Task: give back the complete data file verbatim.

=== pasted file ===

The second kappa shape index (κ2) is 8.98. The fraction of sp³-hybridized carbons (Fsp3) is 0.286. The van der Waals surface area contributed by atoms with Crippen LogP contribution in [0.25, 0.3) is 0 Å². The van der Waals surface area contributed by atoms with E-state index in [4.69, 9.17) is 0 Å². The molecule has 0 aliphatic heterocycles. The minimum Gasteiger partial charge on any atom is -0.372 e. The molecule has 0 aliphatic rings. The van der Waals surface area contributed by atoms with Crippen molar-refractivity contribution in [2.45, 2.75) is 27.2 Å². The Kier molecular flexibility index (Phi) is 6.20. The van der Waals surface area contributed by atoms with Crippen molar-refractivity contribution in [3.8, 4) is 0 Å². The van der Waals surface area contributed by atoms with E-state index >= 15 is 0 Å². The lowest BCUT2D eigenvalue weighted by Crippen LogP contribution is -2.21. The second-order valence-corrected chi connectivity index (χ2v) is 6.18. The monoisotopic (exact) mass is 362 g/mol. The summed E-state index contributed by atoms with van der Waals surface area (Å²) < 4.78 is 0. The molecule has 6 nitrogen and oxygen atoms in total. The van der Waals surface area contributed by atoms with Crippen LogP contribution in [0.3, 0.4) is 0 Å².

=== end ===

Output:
The second kappa shape index (κ2) is 8.98. The fraction of sp³-hybridized carbons (Fsp3) is 0.286. The van der Waals surface area contributed by atoms with Crippen LogP contribution in [0.25, 0.3) is 0 Å². The van der Waals surface area contributed by atoms with E-state index in [4.69, 9.17) is 0 Å². The molecule has 0 aliphatic heterocycles. The minimum Gasteiger partial charge on any atom is -0.372 e. The molecule has 0 aliphatic rings. The van der Waals surface area contributed by atoms with Crippen molar-refractivity contribution in [2.45, 2.75) is 27.2 Å². The Kier molecular flexibility index (Phi) is 6.20. The van der Waals surface area contributed by atoms with Crippen molar-refractivity contribution in [3.8, 4) is 0 Å². The van der Waals surface area contributed by atoms with E-state index >= 15 is 0 Å². The lowest BCUT2D eigenvalue weighted by Crippen LogP contribution is -2.21. The second-order valence-corrected chi connectivity index (χ2v) is 6.18. The monoisotopic (exact) mass is 362 g/mol. The summed E-state index contributed by atoms with van der Waals surface area (Å²) < 4.78 is 0. The molecule has 6 nitrogen and oxygen atoms in total. The van der Waals surface area contributed by atoms with Crippen LogP contribution in [0.3, 0.4) is 0 Å².